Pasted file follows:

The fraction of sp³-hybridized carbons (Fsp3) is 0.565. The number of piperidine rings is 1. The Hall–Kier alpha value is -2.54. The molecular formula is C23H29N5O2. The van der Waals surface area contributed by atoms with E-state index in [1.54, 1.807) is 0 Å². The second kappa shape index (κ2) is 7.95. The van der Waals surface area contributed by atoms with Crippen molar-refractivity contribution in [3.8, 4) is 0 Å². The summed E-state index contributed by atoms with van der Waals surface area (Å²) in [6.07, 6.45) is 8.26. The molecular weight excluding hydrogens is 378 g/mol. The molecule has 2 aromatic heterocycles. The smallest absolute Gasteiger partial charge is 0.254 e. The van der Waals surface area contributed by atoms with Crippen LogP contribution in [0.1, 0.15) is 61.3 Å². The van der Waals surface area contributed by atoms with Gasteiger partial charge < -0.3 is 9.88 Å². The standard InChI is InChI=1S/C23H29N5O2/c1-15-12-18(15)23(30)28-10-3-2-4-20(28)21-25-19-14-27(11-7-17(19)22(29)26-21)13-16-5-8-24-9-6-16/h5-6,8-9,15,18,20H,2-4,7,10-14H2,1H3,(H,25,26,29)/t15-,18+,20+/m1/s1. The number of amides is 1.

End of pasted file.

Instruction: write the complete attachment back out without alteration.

The fraction of sp³-hybridized carbons (Fsp3) is 0.565. The number of piperidine rings is 1. The Hall–Kier alpha value is -2.54. The molecular formula is C23H29N5O2. The van der Waals surface area contributed by atoms with E-state index in [1.54, 1.807) is 0 Å². The second kappa shape index (κ2) is 7.95. The van der Waals surface area contributed by atoms with Crippen molar-refractivity contribution in [3.8, 4) is 0 Å². The summed E-state index contributed by atoms with van der Waals surface area (Å²) in [6.07, 6.45) is 8.26. The molecular weight excluding hydrogens is 378 g/mol. The molecule has 2 aromatic heterocycles. The smallest absolute Gasteiger partial charge is 0.254 e. The van der Waals surface area contributed by atoms with Crippen LogP contribution in [0.1, 0.15) is 61.3 Å². The van der Waals surface area contributed by atoms with Gasteiger partial charge < -0.3 is 9.88 Å². The standard InChI is InChI=1S/C23H29N5O2/c1-15-12-18(15)23(30)28-10-3-2-4-20(28)21-25-19-14-27(11-7-17(19)22(29)26-21)13-16-5-8-24-9-6-16/h5-6,8-9,15,18,20H,2-4,7,10-14H2,1H3,(H,25,26,29)/t15-,18+,20+/m1/s1. The number of amides is 1.